Senate Republicans propose independent state agency to root out fraud in Department of Human Services programs

Republicans Sen. Jim Abeler (R-Anoka) and Sen. Michelle Benson (R-Ham Lake) are proposing the creation of an independent agency responsible for discovering and eliminating fraud in government assistance programs implemented by the Department of Human Services (DHS). The proposal comes in light of recent reports highlighting various types of fraud and oversight failures within DHS and the Minnesota Department of Health (MDH), including: 

“Reasonable people can agree that no matter how well a government assistance program is run, bad actors will still find a way to sneak through the cracks and steal from taxpayers. But there’s an intrinsic conflict of interest when the people investigating the fraud report directly to the people in charge of the programs they’re investigating,” said Sen. Abeler. “The investigators need freedom to do their jobs.” 

The legislation directs DHS and MDH to create a plan for a new Department of Investigation, Compliance, and Eligibility that will house several oversight functions currently housed in those agencies, including the Office of Inspector General, the Minnesota Adult Abuse Reporting Center (MAARC), and the Office of Health Facility Complaints (OHFC).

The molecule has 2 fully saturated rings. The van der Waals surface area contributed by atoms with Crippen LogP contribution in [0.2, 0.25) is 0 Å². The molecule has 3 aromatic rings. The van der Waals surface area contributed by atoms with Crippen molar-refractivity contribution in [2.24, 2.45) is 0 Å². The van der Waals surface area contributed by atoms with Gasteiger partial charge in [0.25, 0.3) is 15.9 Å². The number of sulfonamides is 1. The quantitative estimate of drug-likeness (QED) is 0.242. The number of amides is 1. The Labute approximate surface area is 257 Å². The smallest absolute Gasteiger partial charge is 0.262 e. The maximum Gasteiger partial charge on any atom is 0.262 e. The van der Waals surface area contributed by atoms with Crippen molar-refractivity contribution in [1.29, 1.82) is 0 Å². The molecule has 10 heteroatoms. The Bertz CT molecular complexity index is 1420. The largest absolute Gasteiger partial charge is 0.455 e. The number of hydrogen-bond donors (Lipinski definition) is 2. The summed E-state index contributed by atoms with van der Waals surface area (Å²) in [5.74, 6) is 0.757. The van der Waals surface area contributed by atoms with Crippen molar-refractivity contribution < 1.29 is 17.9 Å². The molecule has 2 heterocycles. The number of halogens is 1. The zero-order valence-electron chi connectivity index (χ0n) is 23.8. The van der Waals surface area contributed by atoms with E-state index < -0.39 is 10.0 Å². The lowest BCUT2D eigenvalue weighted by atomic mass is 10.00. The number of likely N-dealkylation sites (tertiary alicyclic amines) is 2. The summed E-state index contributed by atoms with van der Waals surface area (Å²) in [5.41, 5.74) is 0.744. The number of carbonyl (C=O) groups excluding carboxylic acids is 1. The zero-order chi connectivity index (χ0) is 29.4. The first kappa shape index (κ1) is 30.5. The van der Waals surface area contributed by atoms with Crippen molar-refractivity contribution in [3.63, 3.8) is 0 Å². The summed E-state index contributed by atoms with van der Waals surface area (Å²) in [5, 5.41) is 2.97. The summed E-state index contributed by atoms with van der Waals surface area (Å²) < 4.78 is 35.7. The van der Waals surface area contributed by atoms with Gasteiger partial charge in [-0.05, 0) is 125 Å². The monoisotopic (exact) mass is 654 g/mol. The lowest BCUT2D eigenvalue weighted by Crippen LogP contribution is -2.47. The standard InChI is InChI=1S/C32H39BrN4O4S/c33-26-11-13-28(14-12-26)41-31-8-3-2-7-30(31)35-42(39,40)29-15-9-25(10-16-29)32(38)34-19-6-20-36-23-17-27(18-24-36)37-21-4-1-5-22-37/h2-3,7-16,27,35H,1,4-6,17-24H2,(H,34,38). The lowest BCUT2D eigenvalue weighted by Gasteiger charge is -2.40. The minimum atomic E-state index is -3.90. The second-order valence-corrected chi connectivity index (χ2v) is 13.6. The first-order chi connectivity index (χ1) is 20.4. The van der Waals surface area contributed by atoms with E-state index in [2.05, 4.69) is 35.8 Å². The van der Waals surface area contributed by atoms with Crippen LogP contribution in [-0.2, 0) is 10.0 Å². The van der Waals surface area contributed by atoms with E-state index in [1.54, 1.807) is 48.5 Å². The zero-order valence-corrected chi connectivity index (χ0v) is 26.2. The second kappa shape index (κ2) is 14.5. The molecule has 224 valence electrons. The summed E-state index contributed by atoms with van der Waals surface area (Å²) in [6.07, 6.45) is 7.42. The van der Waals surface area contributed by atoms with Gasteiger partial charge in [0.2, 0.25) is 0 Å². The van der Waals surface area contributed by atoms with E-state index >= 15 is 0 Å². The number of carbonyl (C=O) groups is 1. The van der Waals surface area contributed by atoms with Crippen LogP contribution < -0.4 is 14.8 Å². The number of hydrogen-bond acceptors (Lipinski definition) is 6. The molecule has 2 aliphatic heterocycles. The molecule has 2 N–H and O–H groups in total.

“For years, we’ve suspected widespread fraud and abuse in our government assistance programs, and for years these reports of fraud have been slowly leaking out. Now we have a former DHS employee blowing the whistle, telling us that what we’re seeing is just the tip of the iceberg. An independent agency is the only way to protect taxpayers from waste and abuse, and bring to light the whole truth about who is taking advantage of our generous assistance programs,” said Sen. Benson. 

The proposal is included in the Omnibus Supplemental Appropriations bill conference committee report adopted by the House and Senate:

DEPARTMENT OF INVESTIGATION, COMPLIANCE, AND ELIGIBILITY. 

(a)   It is the goal of the legislature to consolidate into one new state agency the licensing, background study, and related oversight functions currently in the Department of Human Services and Department of Health, including the Office of Inspector General, the Minnesota Adult Abuse Reporting Center (MAARC), and the Office of Health Facility Complaints (OHFC).

(b)   The commissioners of human services and health shall work with the revisor of statutes to draft legislation establishing the new state agency, and provide the legislation to the chairs and ranking minority members of the senate and house of representatives committees with jurisdiction over health and human services by December 15, 2018, with the goal of the new state agency to begin operations on July 1, 2019.

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